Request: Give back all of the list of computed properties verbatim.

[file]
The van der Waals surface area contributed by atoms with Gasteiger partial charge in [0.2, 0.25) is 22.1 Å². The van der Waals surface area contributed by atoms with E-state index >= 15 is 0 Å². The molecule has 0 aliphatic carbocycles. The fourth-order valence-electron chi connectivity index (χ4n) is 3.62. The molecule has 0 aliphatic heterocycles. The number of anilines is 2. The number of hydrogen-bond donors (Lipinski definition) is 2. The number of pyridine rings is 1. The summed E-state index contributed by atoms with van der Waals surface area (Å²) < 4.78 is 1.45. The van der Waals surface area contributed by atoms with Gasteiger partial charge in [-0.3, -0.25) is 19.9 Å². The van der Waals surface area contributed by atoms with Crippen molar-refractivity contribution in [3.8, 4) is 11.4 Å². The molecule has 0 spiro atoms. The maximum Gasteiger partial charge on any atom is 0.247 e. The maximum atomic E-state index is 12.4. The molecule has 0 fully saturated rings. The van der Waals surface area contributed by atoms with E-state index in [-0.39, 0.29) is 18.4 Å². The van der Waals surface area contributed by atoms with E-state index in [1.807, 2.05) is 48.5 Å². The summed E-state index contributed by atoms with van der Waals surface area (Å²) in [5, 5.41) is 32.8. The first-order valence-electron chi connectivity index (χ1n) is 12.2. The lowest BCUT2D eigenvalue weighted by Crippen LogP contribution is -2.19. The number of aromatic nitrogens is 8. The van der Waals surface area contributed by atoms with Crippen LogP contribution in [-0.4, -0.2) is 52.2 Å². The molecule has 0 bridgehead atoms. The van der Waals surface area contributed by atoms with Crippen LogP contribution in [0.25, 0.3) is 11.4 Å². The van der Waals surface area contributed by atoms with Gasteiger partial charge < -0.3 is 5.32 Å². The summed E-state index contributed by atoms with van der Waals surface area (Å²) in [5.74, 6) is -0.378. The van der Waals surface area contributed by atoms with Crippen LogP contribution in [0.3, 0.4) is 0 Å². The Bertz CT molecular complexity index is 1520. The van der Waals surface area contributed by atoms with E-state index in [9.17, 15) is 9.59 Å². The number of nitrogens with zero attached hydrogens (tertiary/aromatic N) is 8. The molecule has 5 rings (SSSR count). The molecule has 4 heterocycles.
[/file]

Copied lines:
The van der Waals surface area contributed by atoms with Gasteiger partial charge in [0.2, 0.25) is 22.1 Å². The van der Waals surface area contributed by atoms with E-state index >= 15 is 0 Å². The molecule has 0 aliphatic carbocycles. The fourth-order valence-electron chi connectivity index (χ4n) is 3.62. The molecule has 0 aliphatic heterocycles. The number of anilines is 2. The number of hydrogen-bond donors (Lipinski definition) is 2. The number of pyridine rings is 1. The summed E-state index contributed by atoms with van der Waals surface area (Å²) < 4.78 is 1.45. The van der Waals surface area contributed by atoms with Gasteiger partial charge in [-0.3, -0.25) is 19.9 Å². The van der Waals surface area contributed by atoms with Crippen molar-refractivity contribution in [3.8, 4) is 11.4 Å². The molecule has 0 spiro atoms. The maximum Gasteiger partial charge on any atom is 0.247 e. The maximum atomic E-state index is 12.4. The molecule has 0 fully saturated rings. The van der Waals surface area contributed by atoms with E-state index in [-0.39, 0.29) is 18.4 Å². The van der Waals surface area contributed by atoms with E-state index in [1.807, 2.05) is 48.5 Å². The summed E-state index contributed by atoms with van der Waals surface area (Å²) in [5, 5.41) is 32.8. The first-order valence-electron chi connectivity index (χ1n) is 12.2. The lowest BCUT2D eigenvalue weighted by Crippen LogP contribution is -2.19. The number of aromatic nitrogens is 8. The van der Waals surface area contributed by atoms with Crippen LogP contribution in [-0.4, -0.2) is 52.2 Å². The molecule has 0 bridgehead atoms. The van der Waals surface area contributed by atoms with Crippen LogP contribution in [0.25, 0.3) is 11.4 Å². The van der Waals surface area contributed by atoms with Gasteiger partial charge < -0.3 is 5.32 Å². The summed E-state index contributed by atoms with van der Waals surface area (Å²) in [5.74, 6) is -0.378. The van der Waals surface area contributed by atoms with Crippen LogP contribution in [0.3, 0.4) is 0 Å². The Bertz CT molecular complexity index is 1520. The van der Waals surface area contributed by atoms with E-state index in [9.17, 15) is 9.59 Å². The number of nitrogens with zero attached hydrogens (tertiary/aromatic N) is 8. The molecule has 5 rings (SSSR count). The molecule has 4 heterocycles.